I don’t necessarily wish for more medals in 2017, but instead I just wish for good health. What I do with that health is entirely up to me.

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A long run on the North Downs Way

25 May 2016, 15:44

Marathon training has been short and sharp this year thanks to my several-month-long illness this winter, but now I’m finally feeling back on track and back to full strength, and the training plan from Coach Babs is reaching its crescendo. Last week my plan called for a 3hr run that would mimic conditions for my upcoming Transylvanian Bear Race. I could just run around the Thames again, or pop down to Richmond Park and run around that for a while, but my recent travels to Istanbul gave me an itch to explore a bit closer to home.

My first thought was to go to the South Downs Way, but then I remembered the North Downs Way is both closer and mostly in woodland, and would be even better. The North Downs Way is one of the long distance trails that England excels at: 153 miles of well-marked trails running roughly East to West south of London in Surrey and Kent.

Start of the NDW run
Selfie when I started my run…

This ticked all my boxes: trail, hilly, and unfamiliar! It’s marked well enough with signs, but not so well that I didn’t have to think, and it gave me a great “dress rehearsal” to test out my trail shoes, backpack (with CamelBak bladder inside), and homemade flax gels. But most important of all was the mental training – namely, practising walking when the terrain demands it rather than just forging my way ahead up steep hills, rocky descents, and gullied narrow paths that I really shouldn’t be wasting my energy on.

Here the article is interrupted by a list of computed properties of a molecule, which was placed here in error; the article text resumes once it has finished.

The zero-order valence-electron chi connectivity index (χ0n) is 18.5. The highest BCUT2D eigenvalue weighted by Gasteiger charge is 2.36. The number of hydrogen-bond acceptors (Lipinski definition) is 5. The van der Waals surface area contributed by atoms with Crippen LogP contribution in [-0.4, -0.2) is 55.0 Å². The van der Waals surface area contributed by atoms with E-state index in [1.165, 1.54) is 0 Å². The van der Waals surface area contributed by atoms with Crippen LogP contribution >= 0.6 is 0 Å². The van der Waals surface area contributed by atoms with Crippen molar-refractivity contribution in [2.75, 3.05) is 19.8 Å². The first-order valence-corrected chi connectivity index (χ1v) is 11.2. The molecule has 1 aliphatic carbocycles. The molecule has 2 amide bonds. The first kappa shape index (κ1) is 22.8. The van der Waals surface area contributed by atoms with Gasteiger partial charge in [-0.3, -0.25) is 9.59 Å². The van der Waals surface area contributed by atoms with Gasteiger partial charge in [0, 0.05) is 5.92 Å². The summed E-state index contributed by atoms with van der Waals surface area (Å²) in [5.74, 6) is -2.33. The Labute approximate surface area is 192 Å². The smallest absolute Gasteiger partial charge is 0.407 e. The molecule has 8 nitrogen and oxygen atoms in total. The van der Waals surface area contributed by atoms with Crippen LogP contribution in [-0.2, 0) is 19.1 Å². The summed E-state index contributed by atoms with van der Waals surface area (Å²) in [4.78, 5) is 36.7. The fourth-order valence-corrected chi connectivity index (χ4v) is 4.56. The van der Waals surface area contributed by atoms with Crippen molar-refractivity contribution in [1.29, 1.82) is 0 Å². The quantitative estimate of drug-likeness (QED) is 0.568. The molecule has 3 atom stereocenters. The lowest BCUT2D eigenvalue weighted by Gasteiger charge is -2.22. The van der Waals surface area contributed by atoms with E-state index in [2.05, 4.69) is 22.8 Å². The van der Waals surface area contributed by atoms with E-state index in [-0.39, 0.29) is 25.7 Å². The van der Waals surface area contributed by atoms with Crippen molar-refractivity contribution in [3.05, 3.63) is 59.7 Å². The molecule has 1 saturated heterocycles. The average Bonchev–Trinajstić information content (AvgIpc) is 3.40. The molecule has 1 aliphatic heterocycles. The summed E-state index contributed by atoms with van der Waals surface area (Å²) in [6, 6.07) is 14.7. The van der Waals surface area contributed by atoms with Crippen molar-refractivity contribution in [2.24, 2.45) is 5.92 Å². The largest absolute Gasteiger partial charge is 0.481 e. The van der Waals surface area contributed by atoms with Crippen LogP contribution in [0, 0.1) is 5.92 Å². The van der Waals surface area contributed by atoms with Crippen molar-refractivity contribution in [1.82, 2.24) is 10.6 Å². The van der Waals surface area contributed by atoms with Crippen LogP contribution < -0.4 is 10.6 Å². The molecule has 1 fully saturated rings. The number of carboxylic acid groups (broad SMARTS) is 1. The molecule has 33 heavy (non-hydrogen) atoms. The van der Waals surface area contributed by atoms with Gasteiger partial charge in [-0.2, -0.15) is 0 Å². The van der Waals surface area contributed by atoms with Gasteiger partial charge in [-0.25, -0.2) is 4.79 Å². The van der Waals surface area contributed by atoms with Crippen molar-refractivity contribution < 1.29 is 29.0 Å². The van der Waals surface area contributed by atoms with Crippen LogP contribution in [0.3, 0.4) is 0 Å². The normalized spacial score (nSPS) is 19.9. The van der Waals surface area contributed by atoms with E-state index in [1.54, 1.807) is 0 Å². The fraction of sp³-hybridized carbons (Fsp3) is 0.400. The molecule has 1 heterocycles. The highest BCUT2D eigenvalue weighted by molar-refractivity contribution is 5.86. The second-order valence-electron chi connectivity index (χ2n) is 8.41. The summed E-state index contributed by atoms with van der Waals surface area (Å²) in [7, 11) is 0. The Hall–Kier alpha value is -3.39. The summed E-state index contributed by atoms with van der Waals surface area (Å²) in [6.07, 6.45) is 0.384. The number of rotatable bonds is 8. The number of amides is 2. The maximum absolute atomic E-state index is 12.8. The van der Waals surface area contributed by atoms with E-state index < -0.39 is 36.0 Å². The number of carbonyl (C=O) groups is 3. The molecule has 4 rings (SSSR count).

I had a rough look at distances on a map before I started and reckoned that Guildford would be a good starting point. But it’s also a little hike between the train station and the NDW itself, and not signposted from the station or town centre at all! Thankfully, I anticipated this and printed out the instructions for the beginning of a Guildford walk in book 2 of the Time Out Book of Country Walks. I honestly think I would’ve struggled to find the trail on my own if I didn’t have these (or a good map!) to follow. Since I was checking the directions every few seconds, I didn’t start running (and my GPS tracker) til I reached the North Downs Way proper.

Trail heaven

I’d forgotten from my weekend trail runs in Hampstead Heath in years past how much better I respond to running on soft surfaces! It’s been a while, but it was obvious to me during the brief paved section near Denbies how much kinder the trails and grass were to my feet and joints than the hard pavements. Thankfully 95% of the NDW (or at least the portion I covered) is trail, varying in width from bridleways and logging trails down to a few overgrown portions requiring nimble feet to avoid nettle stings from both sides.

One main advantage of the North Downs Way over the South Downs Way IMHO is that the North is almost entirely in woodland. I love running in the woods, but it’s also preferable on sunny or windy days, as you’ve got a lot more shelter from the elements.

A video posted by Melissa Fehr (@fehrtrade) on



Video of the solitude…